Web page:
City are playing far too direct with a reliance on the speculative long ball. The back four must start playing the ball on the deck and feeding the midfielders who in turn must be more creative in play making.

    The big question being does City have enough quality in the squad to change tactics to a more possession game and is Gary Bowyer willing to change his approach???

    By the way, Newport’s tactics are very similar to City’s so I’m expecting a very dull game with a score line of 1-0, take your pick.

  3. reading what you say about formations brings to mind what a lot of managers say its how you execute and play the role that matters the most, Being a bit long in the tooth i do prefer a 442 formation and thought that was how Bowyer was forming his team from the beginning. This season we have an horrendous injury list which to me means we are not all playing from the same sheet, We need the team to have a better understanding of each other and back each other up to reduce injury and increase goal chances, It does point to all fans including me we will have to back the manager and be very patient and wait for success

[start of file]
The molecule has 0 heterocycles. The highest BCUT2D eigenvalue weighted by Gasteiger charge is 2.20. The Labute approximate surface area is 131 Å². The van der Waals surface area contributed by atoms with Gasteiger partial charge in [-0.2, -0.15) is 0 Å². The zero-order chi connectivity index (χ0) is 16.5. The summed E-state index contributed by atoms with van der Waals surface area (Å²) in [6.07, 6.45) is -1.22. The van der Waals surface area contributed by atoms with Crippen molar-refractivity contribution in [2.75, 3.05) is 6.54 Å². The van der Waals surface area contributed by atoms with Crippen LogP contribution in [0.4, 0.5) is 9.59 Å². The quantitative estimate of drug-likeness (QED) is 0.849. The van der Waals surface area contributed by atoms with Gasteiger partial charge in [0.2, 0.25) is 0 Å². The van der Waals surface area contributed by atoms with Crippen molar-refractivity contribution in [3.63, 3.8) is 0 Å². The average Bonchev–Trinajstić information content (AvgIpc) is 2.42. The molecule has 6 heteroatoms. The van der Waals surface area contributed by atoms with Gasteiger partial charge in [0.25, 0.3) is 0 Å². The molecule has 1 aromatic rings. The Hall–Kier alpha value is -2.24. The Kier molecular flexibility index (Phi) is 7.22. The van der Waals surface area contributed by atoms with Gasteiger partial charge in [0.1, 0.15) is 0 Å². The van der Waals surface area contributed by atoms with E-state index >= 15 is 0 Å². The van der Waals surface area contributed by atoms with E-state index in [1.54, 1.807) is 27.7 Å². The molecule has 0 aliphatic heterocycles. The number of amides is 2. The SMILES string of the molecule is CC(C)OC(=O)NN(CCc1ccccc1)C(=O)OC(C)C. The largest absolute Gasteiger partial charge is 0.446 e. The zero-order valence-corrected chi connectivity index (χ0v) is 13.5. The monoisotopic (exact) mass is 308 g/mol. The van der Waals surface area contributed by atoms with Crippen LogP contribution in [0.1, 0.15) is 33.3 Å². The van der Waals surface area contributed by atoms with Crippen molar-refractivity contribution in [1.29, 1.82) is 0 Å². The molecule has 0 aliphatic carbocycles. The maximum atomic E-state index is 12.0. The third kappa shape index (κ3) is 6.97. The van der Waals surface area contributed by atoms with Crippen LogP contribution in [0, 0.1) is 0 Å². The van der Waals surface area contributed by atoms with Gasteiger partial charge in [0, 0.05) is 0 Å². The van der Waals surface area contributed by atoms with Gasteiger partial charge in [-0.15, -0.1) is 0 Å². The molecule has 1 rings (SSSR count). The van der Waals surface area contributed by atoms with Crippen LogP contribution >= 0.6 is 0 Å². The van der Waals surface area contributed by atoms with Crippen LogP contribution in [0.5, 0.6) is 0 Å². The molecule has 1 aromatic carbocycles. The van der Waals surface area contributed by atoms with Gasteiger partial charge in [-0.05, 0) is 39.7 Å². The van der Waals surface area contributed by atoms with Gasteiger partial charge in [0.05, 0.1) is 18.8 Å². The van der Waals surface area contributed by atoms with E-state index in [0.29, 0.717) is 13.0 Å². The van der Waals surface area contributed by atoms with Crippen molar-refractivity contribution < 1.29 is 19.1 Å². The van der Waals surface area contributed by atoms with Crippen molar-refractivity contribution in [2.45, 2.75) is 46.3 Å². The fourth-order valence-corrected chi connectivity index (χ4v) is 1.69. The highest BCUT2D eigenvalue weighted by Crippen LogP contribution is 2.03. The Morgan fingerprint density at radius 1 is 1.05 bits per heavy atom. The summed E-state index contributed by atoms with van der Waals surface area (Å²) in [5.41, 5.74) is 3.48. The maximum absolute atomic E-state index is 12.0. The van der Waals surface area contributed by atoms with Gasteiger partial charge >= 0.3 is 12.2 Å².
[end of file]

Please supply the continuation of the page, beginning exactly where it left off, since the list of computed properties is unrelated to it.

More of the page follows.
4. City always struggle to play without a back to goal target man type striker. This seems to be the case no matter who the manager is or what year it is. You’d think therefore that we should have more than one in our squad. It suggests, as someone just pointed out to me that long ball football seems to be in our DNA and might be why fans want 4-4-2 – because they know how isolated the central front man becomes when playing long ball in a 4-3-3.

  5. Very interesting. I hate the long ball hoof, and have only seen it consistently pay off in recent times, when booted up to Charlie Wyke, which was like aiming for a barn door, with good lay offs.

    What you say about greater possession and relying on good technical midfielders to move it forward, makes sense. I’d like to see quicker and more direct attacks too- but I also miss the days when James Meredith would dispossess the other team in his defensive area, then sprint like an express train down the wing, before putting in a pin point cross. Or Mark Marshall, who’d do that, then accidentally score in the process…ultimately, its not about a single approach, but varying the attacking options.

  6. brilliant article

    very insightful !

    unless you’ve played the game, or worked in the game, at a professional level, you can’t really have an opinion, but of course fans care and everyone is jose mourinho at the pub when the team lined ups are announced

    there’s more than one way to win a football match, and he does like to mix it up bowyer, i think he’s doing a grand job – newport is exactly the type of team that would have won 3 nil at our ground last year, but we set up not be bullied, it worked, our quality showed